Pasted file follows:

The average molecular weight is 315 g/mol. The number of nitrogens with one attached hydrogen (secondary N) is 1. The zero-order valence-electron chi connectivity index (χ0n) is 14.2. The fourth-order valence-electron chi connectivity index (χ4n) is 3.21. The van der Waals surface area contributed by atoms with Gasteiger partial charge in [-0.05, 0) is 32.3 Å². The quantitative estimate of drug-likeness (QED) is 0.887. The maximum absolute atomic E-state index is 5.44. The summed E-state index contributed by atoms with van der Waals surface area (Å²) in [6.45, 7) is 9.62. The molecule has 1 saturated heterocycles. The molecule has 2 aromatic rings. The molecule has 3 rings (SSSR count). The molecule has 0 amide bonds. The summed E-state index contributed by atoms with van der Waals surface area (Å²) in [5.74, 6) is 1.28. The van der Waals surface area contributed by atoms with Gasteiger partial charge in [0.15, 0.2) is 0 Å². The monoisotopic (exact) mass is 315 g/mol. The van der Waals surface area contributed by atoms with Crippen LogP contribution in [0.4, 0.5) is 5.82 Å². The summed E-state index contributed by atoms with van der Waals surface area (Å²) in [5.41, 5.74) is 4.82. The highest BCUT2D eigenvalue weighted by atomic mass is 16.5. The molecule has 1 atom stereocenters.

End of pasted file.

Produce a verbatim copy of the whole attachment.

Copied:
The average molecular weight is 315 g/mol. The number of nitrogens with one attached hydrogen (secondary N) is 1. The zero-order valence-electron chi connectivity index (χ0n) is 14.2. The fourth-order valence-electron chi connectivity index (χ4n) is 3.21. The van der Waals surface area contributed by atoms with Gasteiger partial charge in [-0.05, 0) is 32.3 Å². The quantitative estimate of drug-likeness (QED) is 0.887. The maximum absolute atomic E-state index is 5.44. The summed E-state index contributed by atoms with van der Waals surface area (Å²) in [6.45, 7) is 9.62. The molecule has 1 saturated heterocycles. The molecule has 2 aromatic rings. The molecule has 3 rings (SSSR count). The molecule has 0 amide bonds. The summed E-state index contributed by atoms with van der Waals surface area (Å²) in [5.74, 6) is 1.28. The van der Waals surface area contributed by atoms with Gasteiger partial charge in [0.15, 0.2) is 0 Å². The monoisotopic (exact) mass is 315 g/mol. The van der Waals surface area contributed by atoms with Crippen LogP contribution in [0.4, 0.5) is 5.82 Å². The summed E-state index contributed by atoms with van der Waals surface area (Å²) in [5.41, 5.74) is 4.82. The highest BCUT2D eigenvalue weighted by atomic mass is 16.5. The molecule has 1 atom stereocenters.